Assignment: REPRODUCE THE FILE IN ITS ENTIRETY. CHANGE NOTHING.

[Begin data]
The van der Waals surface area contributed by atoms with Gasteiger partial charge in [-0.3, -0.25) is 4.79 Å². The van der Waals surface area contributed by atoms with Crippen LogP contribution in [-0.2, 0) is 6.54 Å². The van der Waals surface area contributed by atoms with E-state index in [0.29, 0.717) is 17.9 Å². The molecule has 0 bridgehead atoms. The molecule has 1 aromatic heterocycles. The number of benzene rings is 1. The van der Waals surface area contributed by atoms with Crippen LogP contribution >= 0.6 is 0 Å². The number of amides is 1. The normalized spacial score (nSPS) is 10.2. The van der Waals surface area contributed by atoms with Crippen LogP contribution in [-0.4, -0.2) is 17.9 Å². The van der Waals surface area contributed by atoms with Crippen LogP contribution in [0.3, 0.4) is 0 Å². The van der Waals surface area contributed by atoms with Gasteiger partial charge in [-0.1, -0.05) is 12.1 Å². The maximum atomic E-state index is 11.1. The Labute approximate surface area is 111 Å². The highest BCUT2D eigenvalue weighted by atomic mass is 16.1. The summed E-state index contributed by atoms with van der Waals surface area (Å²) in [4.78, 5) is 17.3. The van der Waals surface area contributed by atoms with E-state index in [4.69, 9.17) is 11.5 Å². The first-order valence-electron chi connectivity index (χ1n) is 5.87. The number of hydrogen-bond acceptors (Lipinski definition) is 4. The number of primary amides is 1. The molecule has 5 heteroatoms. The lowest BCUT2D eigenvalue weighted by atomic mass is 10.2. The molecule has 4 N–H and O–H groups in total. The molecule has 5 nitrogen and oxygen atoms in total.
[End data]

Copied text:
The van der Waals surface area contributed by atoms with Gasteiger partial charge in [-0.3, -0.25) is 4.79 Å². The van der Waals surface area contributed by atoms with Crippen LogP contribution in [-0.2, 0) is 6.54 Å². The van der Waals surface area contributed by atoms with E-state index in [0.29, 0.717) is 17.9 Å². The molecule has 0 bridgehead atoms. The molecule has 1 aromatic heterocycles. The number of benzene rings is 1. The van der Waals surface area contributed by atoms with Crippen LogP contribution >= 0.6 is 0 Å². The number of amides is 1. The normalized spacial score (nSPS) is 10.2. The van der Waals surface area contributed by atoms with Crippen LogP contribution in [-0.4, -0.2) is 17.9 Å². The van der Waals surface area contributed by atoms with Crippen LogP contribution in [0.3, 0.4) is 0 Å². The van der Waals surface area contributed by atoms with Gasteiger partial charge in [-0.1, -0.05) is 12.1 Å². The maximum atomic E-state index is 11.1. The Labute approximate surface area is 111 Å². The highest BCUT2D eigenvalue weighted by atomic mass is 16.1. The summed E-state index contributed by atoms with van der Waals surface area (Å²) in [4.78, 5) is 17.3. The van der Waals surface area contributed by atoms with E-state index in [4.69, 9.17) is 11.5 Å². The first-order valence-electron chi connectivity index (χ1n) is 5.87. The number of hydrogen-bond acceptors (Lipinski definition) is 4. The number of primary amides is 1. The molecule has 5 heteroatoms. The lowest BCUT2D eigenvalue weighted by atomic mass is 10.2. The molecule has 4 N–H and O–H groups in total. The molecule has 5 nitrogen and oxygen atoms in total.